Happy Belated Valentine’s Day♡
Something I find remarkable about that thing we call ‘being human’ is that no matter what age we are, our life experience or where we were born and raised, we are all designed to learn.
Each of us unique, each of us with a one off, individual story to tell, and each one of us taking our lessons into our minds and using them to grow. Using what we learn to learn more, to grow, to flourish. We are amazing.
So despite this, why is it often to difficult to see it in ourselves?
I have taken many years to finally start to love myself, and although I still have days where me, myself and I certainly don’t get along, I am bringing love to me every day.
Being mindful in my every day life allows me to bring love with me as I apply myself to other things that need doing. It also allows me to guide my clients and students in a mindful direction too, to learn to see themselves as the magnificent beasts they are.
From a young age we are taught to hide our light, told not to brag or be too proud. But with that constant reminder to stay humble, we learn to forget ourselves. We learn to underestimate ourselves, compare ourselves to those we deem superior.
We compare to such an extent, especially with the constant rise of social media platforms and fake-reality, that our mental health suffers, and often ends up seriously affected. I mean, instagram posts shouldn’t make us feel bad, and part of us knows it, right? But it’s easy to get caught up in this alternate version of reality.
Learning to love and appreciate ourselves when every aspect of the media, society and our online peer community is out to tear us down…well that’s a tough one.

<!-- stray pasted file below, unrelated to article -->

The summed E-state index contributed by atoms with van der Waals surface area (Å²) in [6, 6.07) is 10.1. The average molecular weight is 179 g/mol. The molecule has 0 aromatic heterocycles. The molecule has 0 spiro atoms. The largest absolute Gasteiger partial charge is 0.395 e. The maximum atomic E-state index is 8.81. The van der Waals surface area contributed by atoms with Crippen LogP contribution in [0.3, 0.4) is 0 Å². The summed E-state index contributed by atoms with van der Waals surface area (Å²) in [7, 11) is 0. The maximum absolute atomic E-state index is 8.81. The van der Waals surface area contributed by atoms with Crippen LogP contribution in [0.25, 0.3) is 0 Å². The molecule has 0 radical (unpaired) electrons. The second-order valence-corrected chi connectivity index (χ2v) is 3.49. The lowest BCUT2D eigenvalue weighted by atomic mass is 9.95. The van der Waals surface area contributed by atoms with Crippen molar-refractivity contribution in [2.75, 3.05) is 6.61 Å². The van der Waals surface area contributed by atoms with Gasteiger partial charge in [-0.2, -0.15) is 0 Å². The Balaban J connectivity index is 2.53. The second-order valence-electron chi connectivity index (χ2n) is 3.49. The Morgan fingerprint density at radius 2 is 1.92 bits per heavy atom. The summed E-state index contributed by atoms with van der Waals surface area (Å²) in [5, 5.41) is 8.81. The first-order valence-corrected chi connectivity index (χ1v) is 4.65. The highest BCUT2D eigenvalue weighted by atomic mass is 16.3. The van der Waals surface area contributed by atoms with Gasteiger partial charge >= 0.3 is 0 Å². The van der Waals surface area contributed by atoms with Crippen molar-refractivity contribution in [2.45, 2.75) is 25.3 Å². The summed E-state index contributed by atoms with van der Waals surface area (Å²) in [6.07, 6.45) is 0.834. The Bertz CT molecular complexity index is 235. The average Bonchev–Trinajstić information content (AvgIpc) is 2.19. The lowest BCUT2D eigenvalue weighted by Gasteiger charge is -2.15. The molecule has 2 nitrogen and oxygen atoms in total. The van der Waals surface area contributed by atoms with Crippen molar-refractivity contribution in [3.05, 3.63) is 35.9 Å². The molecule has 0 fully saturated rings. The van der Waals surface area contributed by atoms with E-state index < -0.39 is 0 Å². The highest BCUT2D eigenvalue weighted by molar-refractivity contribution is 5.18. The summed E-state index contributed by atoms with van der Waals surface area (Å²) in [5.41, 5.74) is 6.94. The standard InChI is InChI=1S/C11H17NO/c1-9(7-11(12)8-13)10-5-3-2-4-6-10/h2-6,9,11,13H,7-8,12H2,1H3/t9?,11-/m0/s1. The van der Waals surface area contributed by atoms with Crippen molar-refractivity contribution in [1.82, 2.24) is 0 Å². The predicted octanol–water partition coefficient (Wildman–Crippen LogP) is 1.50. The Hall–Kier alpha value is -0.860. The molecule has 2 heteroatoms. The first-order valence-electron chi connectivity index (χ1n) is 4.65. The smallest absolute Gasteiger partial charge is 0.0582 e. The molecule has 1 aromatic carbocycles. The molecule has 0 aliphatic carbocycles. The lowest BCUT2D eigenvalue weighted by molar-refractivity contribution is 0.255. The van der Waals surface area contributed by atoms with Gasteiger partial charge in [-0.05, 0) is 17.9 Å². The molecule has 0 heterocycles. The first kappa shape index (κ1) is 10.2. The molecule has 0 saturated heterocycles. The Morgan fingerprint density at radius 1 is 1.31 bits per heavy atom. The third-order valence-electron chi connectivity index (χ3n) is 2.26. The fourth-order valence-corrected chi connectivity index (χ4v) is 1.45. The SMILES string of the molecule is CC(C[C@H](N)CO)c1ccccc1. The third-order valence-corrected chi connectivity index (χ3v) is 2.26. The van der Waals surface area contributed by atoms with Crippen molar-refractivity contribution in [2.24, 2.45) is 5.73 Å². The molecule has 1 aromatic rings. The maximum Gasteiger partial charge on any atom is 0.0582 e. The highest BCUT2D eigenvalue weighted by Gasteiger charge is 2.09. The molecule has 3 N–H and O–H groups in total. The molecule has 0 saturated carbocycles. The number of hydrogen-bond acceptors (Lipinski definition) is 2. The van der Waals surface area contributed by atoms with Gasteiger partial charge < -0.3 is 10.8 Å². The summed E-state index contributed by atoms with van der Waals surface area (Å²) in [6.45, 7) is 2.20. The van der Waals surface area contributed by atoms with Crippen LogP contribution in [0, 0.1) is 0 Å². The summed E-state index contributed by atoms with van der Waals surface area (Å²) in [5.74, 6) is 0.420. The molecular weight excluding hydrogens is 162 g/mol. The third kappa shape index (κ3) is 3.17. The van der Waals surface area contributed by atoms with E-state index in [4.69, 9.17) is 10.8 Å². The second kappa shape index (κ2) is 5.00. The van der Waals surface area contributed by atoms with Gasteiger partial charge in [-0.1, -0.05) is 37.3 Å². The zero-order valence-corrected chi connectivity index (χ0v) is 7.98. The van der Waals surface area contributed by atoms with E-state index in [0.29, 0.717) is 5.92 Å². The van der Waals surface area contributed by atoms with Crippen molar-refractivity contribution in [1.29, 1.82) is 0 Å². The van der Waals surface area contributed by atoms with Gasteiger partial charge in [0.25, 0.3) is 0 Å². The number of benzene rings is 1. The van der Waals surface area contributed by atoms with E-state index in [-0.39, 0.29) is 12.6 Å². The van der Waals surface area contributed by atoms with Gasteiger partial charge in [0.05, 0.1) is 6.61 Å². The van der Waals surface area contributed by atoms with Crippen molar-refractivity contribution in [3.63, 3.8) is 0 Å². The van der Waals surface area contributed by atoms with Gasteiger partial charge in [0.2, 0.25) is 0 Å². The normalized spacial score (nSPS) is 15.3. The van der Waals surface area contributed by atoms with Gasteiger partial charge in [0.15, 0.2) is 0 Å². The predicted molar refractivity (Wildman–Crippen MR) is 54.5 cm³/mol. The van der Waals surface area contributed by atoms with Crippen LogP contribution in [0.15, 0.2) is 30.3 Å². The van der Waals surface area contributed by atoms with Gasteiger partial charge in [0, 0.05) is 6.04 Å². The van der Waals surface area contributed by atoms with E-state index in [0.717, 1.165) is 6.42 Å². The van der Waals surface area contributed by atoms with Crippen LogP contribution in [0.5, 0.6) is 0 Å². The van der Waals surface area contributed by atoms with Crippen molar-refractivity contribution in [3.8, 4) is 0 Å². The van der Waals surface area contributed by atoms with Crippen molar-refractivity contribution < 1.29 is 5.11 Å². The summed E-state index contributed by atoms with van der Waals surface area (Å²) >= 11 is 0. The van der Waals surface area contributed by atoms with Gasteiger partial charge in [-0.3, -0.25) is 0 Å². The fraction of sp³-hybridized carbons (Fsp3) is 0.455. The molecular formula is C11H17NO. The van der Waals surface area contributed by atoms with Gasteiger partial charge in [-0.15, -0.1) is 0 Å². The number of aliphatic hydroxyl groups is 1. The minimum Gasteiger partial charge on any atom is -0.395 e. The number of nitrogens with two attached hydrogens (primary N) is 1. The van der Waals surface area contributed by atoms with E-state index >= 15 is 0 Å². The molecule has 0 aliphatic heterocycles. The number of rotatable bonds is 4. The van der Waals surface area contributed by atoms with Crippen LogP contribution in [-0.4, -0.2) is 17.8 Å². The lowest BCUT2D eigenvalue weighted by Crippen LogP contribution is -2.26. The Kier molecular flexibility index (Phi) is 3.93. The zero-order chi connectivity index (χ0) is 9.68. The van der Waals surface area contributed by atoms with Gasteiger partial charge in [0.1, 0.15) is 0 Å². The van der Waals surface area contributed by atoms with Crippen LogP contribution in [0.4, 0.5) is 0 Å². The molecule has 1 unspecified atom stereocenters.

Luckily, love is free, abundant, and if you practice enough it can be all yours!
I recently did a mindfulness group lesson based on LOVE, and I must say it went down like a gooey chocolate brownie. Giving my students the tools to look at themselves and the world around them in a different kinda way, a forgotten way, gives me the warm and fuzzies.
Part of the lesson goes like this:
While sitting in our usual circle, I guide the class through some simple breathing; maybe 10 slow, deep breaths tops. Once we get back to our natural breathing patterns, I ask for a volunteer to pick a contemplation from the ‘thinking box’.
Students join me in asking and answering these contemplations – whether or not they share their answer is upto them.
Contemplations on love
The most important gesture of love someone can give to another being is….
When I was younger, I believed that love was…
What does it mean to receive love from another person?
The most painful thing about love is….
I feel loved when…
Can love really change the world?
What emotions do you associate with love?
Showing love is difficult because….
Showing love is easy because…
When I truly give and receive love, my life is….
In the most important moments of my life, love has shown me that…
How do you describe love?
Learning to love is…
Once we have spent sufficient time or we finish all the contemplations, students have hopefully started to focus deeper into the class. Now we start our mindfulness exercise ~ a box full of love.
And end with an audio track that repeats the contemplations:
It’s never too late to start loving yourself, just the way you are; The perfectly designed, individual, once in a million lifetimes version of you. And what’s not to love about that?
Peace and Love~